“Wonders of the Solar System” (three discs, BBC Worldwide, $39.98/$49.98 Blu-ray, not rated) will introduce particle physicist Brian Cox to many American viewers, and my guess is that it will mark the beginning of a long relationship. Known as a “rock star” physicist for his youthful enthusiasm, longish hair and casual dress (not to mention his having been a member of the British rock bands Dare and D:Ream before he received his PhD), Cox shows a rare ability to communicate complex scientific ideas and discoveries in a manner that avoids both over simplicity and mind-numbing difficulty.
Made by the BBC with the same state-of-the-art technology it used in such documentary miniseries as “Planet Earth” and “Life,” “Wonders of the Solar System” is a five-part series which aired on British TV in March and in the United States on the Discovery Science network in August. Cox’s opening narration cogently sets out the purpose of the series:
“We live on a world of wonders. A place of astonishing beauty and complexity. We have vast oceans and incredible weather. Giant mountains and breathtaking landscapes. If you think that this is all there is, that our planet exists in magnificent isolation, then you’re wrong. As a physicist I am fascinated by how the laws of nature that shaped all this also shaped the worlds beyond our home planet. I think we are living through the greatest age of discovery our civilization has known.”
In each of the five episodes, Cox explores a different “wonder” of the solar system alongside some comparable “wonders” on planet Earth. For instance, in the first episode, “Empire of the Sun,” he combines a look at the formation and function of the sun with an examination of such earthly phenomena as a solar eclipse in India, solar energy in Death Valley, California, and solar winds and their creation of the Aurora Borealis (Northern Lights) in the Arctic.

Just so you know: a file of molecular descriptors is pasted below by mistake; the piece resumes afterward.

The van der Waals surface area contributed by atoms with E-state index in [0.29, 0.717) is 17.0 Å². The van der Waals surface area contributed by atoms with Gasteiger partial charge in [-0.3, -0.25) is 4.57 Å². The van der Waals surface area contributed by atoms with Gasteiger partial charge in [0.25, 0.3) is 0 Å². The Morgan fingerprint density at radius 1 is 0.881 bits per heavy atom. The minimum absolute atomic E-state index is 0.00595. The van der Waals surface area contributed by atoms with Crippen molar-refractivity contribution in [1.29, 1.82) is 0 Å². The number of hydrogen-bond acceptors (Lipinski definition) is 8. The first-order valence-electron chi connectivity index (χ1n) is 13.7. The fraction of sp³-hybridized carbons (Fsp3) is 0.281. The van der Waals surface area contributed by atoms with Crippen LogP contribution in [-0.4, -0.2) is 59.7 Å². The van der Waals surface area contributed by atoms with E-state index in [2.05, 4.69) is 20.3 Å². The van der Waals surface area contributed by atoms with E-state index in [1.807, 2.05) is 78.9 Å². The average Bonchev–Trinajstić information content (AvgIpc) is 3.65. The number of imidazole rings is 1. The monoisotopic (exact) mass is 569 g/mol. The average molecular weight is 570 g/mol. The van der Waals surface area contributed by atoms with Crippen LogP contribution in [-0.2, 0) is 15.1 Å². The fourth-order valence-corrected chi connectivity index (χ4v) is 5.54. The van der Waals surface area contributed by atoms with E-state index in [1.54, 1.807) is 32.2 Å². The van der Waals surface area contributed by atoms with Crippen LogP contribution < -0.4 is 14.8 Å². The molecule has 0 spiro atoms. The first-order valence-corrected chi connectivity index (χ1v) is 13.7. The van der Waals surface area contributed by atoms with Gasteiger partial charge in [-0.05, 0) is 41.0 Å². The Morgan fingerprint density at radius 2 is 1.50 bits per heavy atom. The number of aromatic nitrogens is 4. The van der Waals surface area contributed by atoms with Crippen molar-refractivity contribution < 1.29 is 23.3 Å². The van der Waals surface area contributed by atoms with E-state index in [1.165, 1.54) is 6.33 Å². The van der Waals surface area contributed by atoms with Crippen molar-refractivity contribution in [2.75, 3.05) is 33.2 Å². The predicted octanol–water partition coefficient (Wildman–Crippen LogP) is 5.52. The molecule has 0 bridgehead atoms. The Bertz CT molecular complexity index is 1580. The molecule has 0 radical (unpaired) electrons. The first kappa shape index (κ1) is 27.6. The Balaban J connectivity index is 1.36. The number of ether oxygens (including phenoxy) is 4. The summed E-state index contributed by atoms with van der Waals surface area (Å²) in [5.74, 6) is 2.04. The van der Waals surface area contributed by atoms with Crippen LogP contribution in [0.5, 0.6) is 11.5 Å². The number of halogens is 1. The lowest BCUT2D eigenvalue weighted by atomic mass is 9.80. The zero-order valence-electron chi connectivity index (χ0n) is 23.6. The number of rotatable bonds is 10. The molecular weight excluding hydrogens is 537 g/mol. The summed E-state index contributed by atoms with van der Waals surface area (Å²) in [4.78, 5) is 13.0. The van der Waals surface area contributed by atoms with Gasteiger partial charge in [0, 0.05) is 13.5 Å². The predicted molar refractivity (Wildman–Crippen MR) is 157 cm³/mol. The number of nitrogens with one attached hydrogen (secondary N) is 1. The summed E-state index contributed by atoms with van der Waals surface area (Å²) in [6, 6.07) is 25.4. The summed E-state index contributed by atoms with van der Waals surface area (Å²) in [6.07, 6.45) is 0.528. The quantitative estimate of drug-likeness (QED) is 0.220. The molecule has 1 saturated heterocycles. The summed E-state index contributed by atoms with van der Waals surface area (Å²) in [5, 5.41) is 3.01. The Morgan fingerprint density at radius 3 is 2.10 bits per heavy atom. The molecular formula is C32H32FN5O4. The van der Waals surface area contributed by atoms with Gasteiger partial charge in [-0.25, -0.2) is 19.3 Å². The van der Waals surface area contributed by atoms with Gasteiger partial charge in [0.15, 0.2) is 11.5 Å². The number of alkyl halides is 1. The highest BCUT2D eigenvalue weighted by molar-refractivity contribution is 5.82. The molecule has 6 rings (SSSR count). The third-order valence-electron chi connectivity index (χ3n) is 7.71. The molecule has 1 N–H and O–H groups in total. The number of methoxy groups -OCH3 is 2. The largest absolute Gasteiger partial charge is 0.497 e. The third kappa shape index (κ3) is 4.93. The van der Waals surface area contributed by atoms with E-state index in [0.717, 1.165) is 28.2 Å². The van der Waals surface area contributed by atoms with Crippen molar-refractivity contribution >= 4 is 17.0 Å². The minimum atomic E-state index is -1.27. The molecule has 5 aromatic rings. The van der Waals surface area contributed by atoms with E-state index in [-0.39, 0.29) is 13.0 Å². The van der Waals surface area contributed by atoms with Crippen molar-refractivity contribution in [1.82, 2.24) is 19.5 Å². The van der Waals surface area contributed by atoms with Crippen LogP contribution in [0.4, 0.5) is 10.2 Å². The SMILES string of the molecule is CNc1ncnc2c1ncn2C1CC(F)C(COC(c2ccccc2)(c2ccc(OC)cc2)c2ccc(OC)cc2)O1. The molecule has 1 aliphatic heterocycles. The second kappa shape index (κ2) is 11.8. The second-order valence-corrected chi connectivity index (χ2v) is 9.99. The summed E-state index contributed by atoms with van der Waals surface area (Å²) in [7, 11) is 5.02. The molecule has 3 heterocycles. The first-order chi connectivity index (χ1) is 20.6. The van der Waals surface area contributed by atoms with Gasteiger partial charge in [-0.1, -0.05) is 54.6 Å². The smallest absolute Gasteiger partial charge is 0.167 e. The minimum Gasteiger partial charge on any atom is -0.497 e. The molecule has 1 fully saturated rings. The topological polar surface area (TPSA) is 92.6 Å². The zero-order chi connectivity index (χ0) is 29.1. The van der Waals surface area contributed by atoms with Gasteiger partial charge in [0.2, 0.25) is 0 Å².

In subsequent episodes, Cox looks at the rings of Saturn and the more than 60 moons that revolve around that planet and contrasts their development and structure with such human endeavors as the development of astronomy and natural occurrences such as tornados in Oklahoma and the formation of glacial icebergs in Iceland; compares the atmosphere of the Earth with that of Titan, Saturn’s largest moon, and studies volcanoes on earth and on Io, one of Jupiter’s moons.
Finally, Cox turns to perhaps the largest question humankind has encountered throughout history: “Are we alone in the universe?” He discusses the survival of forms of life on earth in the most difficult conditions imaginable and looks at comparable conditions that may exist (or may have existed in the past) on both Mars and Europa, another moon of Jupiter.
As if all this wasn’t enough, “Wonders of the Solar System” includes two additional features with Cox that are equally compelling. “What on Earth is Wrong with Gravity?” explores one of the key issues confronting those who want to understand the structure of the Universe, while “Do You Know What Time It Is” concerns the many ways humans have calculated and tried to determine time and the limitations of these approaches.
The combination of Cox’s personable and intelligent manner as he explores wonders throughout the Earth and the amazing images sent back to earth from various probes, rovers and telescopes in space make “Wonders of the Solar System” a superior documentary series about the physical world.